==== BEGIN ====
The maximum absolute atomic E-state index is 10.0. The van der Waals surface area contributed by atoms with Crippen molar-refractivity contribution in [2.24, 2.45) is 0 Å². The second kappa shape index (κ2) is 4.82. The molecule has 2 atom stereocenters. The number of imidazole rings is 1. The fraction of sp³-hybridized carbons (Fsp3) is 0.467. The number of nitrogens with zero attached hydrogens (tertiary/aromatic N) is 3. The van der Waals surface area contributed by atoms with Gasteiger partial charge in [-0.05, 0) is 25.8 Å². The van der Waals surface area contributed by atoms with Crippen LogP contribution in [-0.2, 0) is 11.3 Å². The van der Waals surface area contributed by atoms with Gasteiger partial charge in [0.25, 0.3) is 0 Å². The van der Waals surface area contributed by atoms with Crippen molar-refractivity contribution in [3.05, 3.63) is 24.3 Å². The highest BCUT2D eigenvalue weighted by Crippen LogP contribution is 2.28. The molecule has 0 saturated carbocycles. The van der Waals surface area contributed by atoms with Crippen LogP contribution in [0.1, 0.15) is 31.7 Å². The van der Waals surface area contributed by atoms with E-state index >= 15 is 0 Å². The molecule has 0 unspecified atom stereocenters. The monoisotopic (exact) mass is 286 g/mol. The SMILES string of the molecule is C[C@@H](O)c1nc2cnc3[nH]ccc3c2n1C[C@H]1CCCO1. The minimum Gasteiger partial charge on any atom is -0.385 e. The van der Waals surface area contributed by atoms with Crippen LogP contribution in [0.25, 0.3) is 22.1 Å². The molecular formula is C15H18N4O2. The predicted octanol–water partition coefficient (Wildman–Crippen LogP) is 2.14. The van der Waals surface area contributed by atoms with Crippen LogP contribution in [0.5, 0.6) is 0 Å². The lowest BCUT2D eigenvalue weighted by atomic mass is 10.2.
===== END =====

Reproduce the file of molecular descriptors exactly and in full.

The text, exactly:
The maximum absolute atomic E-state index is 10.0. The van der Waals surface area contributed by atoms with Crippen molar-refractivity contribution in [2.24, 2.45) is 0 Å². The second kappa shape index (κ2) is 4.82. The molecule has 2 atom stereocenters. The number of imidazole rings is 1. The fraction of sp³-hybridized carbons (Fsp3) is 0.467. The number of nitrogens with zero attached hydrogens (tertiary/aromatic N) is 3. The van der Waals surface area contributed by atoms with Gasteiger partial charge in [-0.05, 0) is 25.8 Å². The van der Waals surface area contributed by atoms with Crippen LogP contribution in [-0.2, 0) is 11.3 Å². The van der Waals surface area contributed by atoms with Gasteiger partial charge in [0.25, 0.3) is 0 Å². The van der Waals surface area contributed by atoms with Crippen molar-refractivity contribution in [3.05, 3.63) is 24.3 Å². The highest BCUT2D eigenvalue weighted by Crippen LogP contribution is 2.28. The molecule has 0 saturated carbocycles. The van der Waals surface area contributed by atoms with Crippen LogP contribution in [0.1, 0.15) is 31.7 Å². The van der Waals surface area contributed by atoms with E-state index >= 15 is 0 Å². The molecule has 0 unspecified atom stereocenters. The monoisotopic (exact) mass is 286 g/mol. The SMILES string of the molecule is C[C@@H](O)c1nc2cnc3[nH]ccc3c2n1C[C@H]1CCCO1. The minimum Gasteiger partial charge on any atom is -0.385 e. The van der Waals surface area contributed by atoms with Crippen LogP contribution in [0.25, 0.3) is 22.1 Å². The molecular formula is C15H18N4O2. The predicted octanol–water partition coefficient (Wildman–Crippen LogP) is 2.14. The van der Waals surface area contributed by atoms with Crippen LogP contribution in [0.5, 0.6) is 0 Å². The lowest BCUT2D eigenvalue weighted by atomic mass is 10.2.